The MGA has stripped Smart Operations of its gaming license for its failure to meet its financial commitments to the gambling regulator. [Image: Shutterstock.com]
Already in effect
The Malta Gaming Authority (MGA) has stripped Smart Operations Limited of its operating license. The MGA announced this decision on Monday, but the cancellation took effect on April 30, 2021. Smart Operations “failed to discharge financial commitments to the Authority for its operations” and did not pay necessary money to the MGA in a timely manner. Therefore, the MGA was within its rights to cancel the license.
must issue refunds to all account holders
As a result of losing its license, Smart Operations can no longer offer any games, accept deposits, or register new accounts. It still has to make sure that existing players can access their accounts and must issue refunds to all account holders.
Smart Operations violated specific terms in the Gaming Compliance and Enforcement Regulations. As part of its license, Smart Operations was able to offer fixed-odds betting and casino games.
Operators losing their licenses
The MGA is one of the most respected gambling regulators in Europe today. It makes sure that licensees are fully compliant with the necessary rules and regulations, or else the operators will face the consequences. The cancellation of the Smart Operations license was not just a one-off; the MGA has a track record of canceling licenses. In February, it was revealed that the MGA had canceled seven licenses during the first six months of last year. It also informed numerous other operators that they were in breach of certain rules and regulations.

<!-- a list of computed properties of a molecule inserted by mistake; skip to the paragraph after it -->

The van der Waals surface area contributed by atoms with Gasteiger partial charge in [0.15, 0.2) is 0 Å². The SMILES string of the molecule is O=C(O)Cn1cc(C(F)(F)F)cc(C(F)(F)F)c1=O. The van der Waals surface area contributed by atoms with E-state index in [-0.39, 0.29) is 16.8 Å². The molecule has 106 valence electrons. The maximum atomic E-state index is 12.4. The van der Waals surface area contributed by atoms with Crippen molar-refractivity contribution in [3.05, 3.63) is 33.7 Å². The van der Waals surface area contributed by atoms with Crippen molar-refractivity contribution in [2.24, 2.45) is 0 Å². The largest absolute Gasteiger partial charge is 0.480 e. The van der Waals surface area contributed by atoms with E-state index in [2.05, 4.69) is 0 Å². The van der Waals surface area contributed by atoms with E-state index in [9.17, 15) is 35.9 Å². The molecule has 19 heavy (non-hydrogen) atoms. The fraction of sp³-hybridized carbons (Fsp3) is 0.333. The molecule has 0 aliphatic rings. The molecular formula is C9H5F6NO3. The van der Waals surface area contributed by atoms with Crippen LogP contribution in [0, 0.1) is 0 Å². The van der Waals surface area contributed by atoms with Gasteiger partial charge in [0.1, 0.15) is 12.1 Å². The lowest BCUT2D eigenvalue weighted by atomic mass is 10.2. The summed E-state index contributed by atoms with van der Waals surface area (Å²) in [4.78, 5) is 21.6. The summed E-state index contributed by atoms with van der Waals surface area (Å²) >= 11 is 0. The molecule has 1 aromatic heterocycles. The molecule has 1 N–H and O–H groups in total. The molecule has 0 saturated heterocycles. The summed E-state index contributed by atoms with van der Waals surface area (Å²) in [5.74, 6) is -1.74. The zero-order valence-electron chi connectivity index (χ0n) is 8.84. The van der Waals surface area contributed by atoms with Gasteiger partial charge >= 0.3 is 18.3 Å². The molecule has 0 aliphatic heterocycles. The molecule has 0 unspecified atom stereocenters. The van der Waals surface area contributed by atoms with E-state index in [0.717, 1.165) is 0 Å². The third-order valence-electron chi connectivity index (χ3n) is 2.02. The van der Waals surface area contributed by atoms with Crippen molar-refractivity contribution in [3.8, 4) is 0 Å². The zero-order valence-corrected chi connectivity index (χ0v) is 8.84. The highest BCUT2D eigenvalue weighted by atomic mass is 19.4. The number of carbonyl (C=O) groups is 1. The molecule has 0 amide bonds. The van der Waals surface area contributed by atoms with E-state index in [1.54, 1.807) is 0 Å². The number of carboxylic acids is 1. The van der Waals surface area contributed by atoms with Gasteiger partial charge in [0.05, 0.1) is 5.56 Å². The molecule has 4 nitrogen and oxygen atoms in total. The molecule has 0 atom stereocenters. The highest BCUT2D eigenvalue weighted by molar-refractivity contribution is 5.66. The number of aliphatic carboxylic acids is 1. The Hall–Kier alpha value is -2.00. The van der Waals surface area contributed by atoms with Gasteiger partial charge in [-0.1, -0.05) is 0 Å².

Last month, the MGA warned Magic Services that it would be at risk of losing its license if it did not adequately defend itself. The MGA provided Magic Services with 20 days to explain why it should be able to keep its license. This came after the company had failed to pay its annual license fee to the MGA for the period from August 1, 2020 and July 31, 2021, as well as relevant compliance contribution fees. The total sum that the operator failed to pay was €71,035.54 ($86,763.16); its license was revoked.
Other recent MGA moves
In other recent changes, the MGA has streamlined the return to player (RTP) rates for land-based and online casinos, lowering the minimum RTP percentage from 92% to 85%.
This change came after a closed consultation process last month involving industry stakeholders, including B2C and B2B operators, as well as consultants. The MGA was able to better understand the views regarding optimal RTP rates and the potential implications of an adjustment to the minimum RTP threshold. The MGA also completed a comparative analysis on the matter, looking at various jurisdictions both in the EU and elsewhere.
As part of this process, the regulator reiterated that the rules of online casino games also have to be available within a single click from the page on which people can play the game.